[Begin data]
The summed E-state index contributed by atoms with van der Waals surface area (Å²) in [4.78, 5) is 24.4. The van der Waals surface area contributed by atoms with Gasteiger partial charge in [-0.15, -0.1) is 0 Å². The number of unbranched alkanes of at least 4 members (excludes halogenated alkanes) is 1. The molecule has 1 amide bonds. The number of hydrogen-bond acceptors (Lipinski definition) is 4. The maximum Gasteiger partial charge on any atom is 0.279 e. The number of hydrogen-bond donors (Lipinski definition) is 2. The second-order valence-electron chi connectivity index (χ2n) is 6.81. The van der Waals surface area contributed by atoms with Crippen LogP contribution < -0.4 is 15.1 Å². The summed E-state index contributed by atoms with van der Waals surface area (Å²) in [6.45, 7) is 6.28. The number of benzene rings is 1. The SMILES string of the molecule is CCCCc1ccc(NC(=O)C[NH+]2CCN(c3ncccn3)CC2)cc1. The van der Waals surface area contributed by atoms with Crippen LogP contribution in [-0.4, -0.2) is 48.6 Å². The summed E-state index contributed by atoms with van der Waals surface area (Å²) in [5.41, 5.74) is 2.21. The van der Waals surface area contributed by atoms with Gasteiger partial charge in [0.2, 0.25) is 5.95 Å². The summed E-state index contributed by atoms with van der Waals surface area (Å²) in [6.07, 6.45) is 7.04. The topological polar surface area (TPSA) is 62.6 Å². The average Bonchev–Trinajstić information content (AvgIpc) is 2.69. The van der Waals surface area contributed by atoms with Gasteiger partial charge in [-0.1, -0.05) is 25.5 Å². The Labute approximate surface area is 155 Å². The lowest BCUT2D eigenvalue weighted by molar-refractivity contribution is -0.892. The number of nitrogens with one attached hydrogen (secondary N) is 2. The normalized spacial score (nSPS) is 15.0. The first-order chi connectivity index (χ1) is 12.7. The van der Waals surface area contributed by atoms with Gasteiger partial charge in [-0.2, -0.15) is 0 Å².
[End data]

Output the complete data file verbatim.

The summed E-state index contributed by atoms with van der Waals surface area (Å²) in [4.78, 5) is 24.4. The van der Waals surface area contributed by atoms with Gasteiger partial charge in [-0.15, -0.1) is 0 Å². The number of unbranched alkanes of at least 4 members (excludes halogenated alkanes) is 1. The molecule has 1 amide bonds. The number of hydrogen-bond acceptors (Lipinski definition) is 4. The maximum Gasteiger partial charge on any atom is 0.279 e. The number of hydrogen-bond donors (Lipinski definition) is 2. The second-order valence-electron chi connectivity index (χ2n) is 6.81. The van der Waals surface area contributed by atoms with Crippen LogP contribution < -0.4 is 15.1 Å². The summed E-state index contributed by atoms with van der Waals surface area (Å²) in [6.45, 7) is 6.28. The number of benzene rings is 1. The SMILES string of the molecule is CCCCc1ccc(NC(=O)C[NH+]2CCN(c3ncccn3)CC2)cc1. The van der Waals surface area contributed by atoms with Crippen LogP contribution in [-0.4, -0.2) is 48.6 Å². The summed E-state index contributed by atoms with van der Waals surface area (Å²) in [5.41, 5.74) is 2.21. The van der Waals surface area contributed by atoms with Gasteiger partial charge in [0.2, 0.25) is 5.95 Å². The summed E-state index contributed by atoms with van der Waals surface area (Å²) in [6.07, 6.45) is 7.04. The topological polar surface area (TPSA) is 62.6 Å². The average Bonchev–Trinajstić information content (AvgIpc) is 2.69. The van der Waals surface area contributed by atoms with Gasteiger partial charge in [-0.1, -0.05) is 25.5 Å². The Labute approximate surface area is 155 Å². The lowest BCUT2D eigenvalue weighted by molar-refractivity contribution is -0.892. The number of nitrogens with one attached hydrogen (secondary N) is 2. The normalized spacial score (nSPS) is 15.0. The first-order chi connectivity index (χ1) is 12.7. The van der Waals surface area contributed by atoms with Gasteiger partial charge in [-0.2, -0.15) is 0 Å².